Comments Heard At The Booth

The following are some of the Comments (C) and Reponses (R) that were "heard at the Booth" at some of the security conferences and shows that we attended. They reflect the concerns of those who are using Dial Security as well as those who may be investigating it for the first time.

Most of the suggested solutions are based on our CHALLENGER family of hardware dial security products. It demonstrates the flexibility and broad range of the family.

Concerns change as technology evolves, but the old ones don't seem to go away. Some of the newer concerns and product solutions are added at the end of each section.

If you would like to include your comment or experience,


STANDARD CHALLENGER -CHALLENGER P2 - CHALLENGER P2 BAS-

CHALLENGER TT - CAS - TLC - SP-RRC -K-RRC- MRS - FTS -

232-PSS- MINI FIREWALL - ENFORCER - TSS


GENERAL COMMENTS

C. "Our users don't like our current sign-on security system with the key pads on the credit cards. It takes too long to sign-on; an average of over 4 minutes. We got the system years ago, but now we have 50 times as many sign-ons and it adds up. We need to streamline the procedure."

R. Use a ENFORCER system. The user simply connects a match-box sized security KEY to his modem and uses it. No further intervention is required.

C. "We don't need a national defense type of security, just something that is easy for us and easy for our users, but we want it to work too... and not too expensive."

R. Use the CHALLENGER P2. They are only $79.00 each. Buy as many CHALLENGER P2 Auxiliaries as are required for your application. They are deceptively simple to use and with over a billion handshake combinations that change with each call, you may be closer to a national defense level of authentication than you realize.

C. "We had enough trouble getting the software to work and training the users to use it. I don't want to go through that again for the sake of security. I just need something easy, that I can put in the mail and the secretaries can connect."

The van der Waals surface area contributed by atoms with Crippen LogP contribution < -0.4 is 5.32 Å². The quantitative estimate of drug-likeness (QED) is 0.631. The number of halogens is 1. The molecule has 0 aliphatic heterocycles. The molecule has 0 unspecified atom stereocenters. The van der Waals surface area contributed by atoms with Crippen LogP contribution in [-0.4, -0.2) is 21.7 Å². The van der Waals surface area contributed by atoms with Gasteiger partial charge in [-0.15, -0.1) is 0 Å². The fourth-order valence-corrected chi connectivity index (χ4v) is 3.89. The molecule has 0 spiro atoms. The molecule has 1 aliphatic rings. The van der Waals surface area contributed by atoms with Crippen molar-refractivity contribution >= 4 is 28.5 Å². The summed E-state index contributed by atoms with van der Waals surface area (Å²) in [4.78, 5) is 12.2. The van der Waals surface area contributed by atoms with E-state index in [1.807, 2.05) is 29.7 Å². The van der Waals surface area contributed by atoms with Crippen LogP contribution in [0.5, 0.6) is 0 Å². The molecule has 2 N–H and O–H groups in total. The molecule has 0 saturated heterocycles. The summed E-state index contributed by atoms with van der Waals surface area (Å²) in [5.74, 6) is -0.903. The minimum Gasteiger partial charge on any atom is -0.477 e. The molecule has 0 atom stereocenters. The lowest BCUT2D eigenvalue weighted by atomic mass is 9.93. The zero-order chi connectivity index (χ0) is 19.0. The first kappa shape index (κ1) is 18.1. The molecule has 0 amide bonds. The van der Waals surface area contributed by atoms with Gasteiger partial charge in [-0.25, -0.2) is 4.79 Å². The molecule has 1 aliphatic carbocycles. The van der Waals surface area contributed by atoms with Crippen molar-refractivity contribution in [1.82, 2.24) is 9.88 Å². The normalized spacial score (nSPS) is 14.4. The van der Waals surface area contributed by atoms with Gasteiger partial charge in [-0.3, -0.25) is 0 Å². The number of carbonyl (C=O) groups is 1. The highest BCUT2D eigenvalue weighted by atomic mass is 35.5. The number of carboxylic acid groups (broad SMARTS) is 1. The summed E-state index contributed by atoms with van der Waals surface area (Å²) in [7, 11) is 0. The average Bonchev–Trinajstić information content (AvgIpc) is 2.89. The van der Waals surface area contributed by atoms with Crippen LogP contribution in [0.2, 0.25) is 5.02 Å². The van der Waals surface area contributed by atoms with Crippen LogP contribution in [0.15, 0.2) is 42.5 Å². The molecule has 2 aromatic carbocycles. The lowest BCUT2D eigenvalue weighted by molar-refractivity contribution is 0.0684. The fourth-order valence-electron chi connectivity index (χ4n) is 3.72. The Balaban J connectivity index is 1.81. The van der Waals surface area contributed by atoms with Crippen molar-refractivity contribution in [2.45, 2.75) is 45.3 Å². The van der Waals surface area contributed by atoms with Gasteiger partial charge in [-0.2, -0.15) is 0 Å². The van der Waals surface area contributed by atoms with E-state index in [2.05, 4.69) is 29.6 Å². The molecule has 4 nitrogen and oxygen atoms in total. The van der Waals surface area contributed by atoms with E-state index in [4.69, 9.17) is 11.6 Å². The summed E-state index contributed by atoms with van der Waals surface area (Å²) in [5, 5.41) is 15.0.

R. The CHALLENGER KEYs have two RJ-11 connectors. Anyone can connect them; from that point they operate transparently.

C. "With your Challenger, we can skip a lot of the of our initial software security procedures and just use it for auditing. It works great."

C. "We use passwords. I don't want to change our whole system. I just need something that will work with it. A front end of sorts."

R. Passwords are quickly becoming obsolete, but combining them with a hardware system can make them a thousand times more effective. Hardware such as CHALLENGER LOCKs and KEYs will also provide the "something you have" aspect to meet the requirement for two factor authentication.

C. "We don't have much control over our users. They share passwords. One password was used from Chicago and LA within the same half-hour. This makes our audit reports useless. I want something they have to carry with them."

R. Give them CHALLENGER KEYs. They can't get into your system without them. Plus your audit reports can tell you if the password and User IDs in the KEYs match. What was that user's name? O.J.?

C. "The bank auditors busted me for having a dial modem on our mainframe. I only turn it on at night, so I can fix any problems from home. What do you have that will pacify them?"

R. A simple CHALLENGER P2 should do the trick.